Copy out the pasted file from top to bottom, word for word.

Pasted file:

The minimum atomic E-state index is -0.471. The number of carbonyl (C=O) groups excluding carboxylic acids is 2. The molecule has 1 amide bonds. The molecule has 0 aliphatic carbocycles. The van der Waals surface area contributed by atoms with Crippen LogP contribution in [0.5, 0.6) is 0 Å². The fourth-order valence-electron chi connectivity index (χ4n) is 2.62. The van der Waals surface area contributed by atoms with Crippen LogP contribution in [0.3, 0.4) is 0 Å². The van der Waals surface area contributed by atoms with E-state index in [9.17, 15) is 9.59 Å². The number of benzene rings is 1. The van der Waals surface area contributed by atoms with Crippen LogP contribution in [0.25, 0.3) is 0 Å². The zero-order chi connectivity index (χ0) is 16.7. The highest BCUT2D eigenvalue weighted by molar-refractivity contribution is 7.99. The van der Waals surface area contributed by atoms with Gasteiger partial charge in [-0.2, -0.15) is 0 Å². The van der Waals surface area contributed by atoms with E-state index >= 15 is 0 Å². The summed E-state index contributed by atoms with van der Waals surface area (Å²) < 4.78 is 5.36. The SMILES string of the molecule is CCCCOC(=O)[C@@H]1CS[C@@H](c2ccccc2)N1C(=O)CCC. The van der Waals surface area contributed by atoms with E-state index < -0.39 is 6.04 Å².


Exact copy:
The minimum atomic E-state index is -0.471. The number of carbonyl (C=O) groups excluding carboxylic acids is 2. The molecule has 1 amide bonds. The molecule has 0 aliphatic carbocycles. The van der Waals surface area contributed by atoms with Crippen LogP contribution in [0.5, 0.6) is 0 Å². The fourth-order valence-electron chi connectivity index (χ4n) is 2.62. The van der Waals surface area contributed by atoms with Crippen LogP contribution in [0.3, 0.4) is 0 Å². The van der Waals surface area contributed by atoms with E-state index in [9.17, 15) is 9.59 Å². The number of benzene rings is 1. The van der Waals surface area contributed by atoms with Crippen LogP contribution in [0.25, 0.3) is 0 Å². The zero-order chi connectivity index (χ0) is 16.7. The highest BCUT2D eigenvalue weighted by molar-refractivity contribution is 7.99. The van der Waals surface area contributed by atoms with Gasteiger partial charge in [-0.2, -0.15) is 0 Å². The van der Waals surface area contributed by atoms with E-state index >= 15 is 0 Å². The summed E-state index contributed by atoms with van der Waals surface area (Å²) < 4.78 is 5.36. The SMILES string of the molecule is CCCCOC(=O)[C@@H]1CS[C@@H](c2ccccc2)N1C(=O)CCC. The van der Waals surface area contributed by atoms with E-state index < -0.39 is 6.04 Å².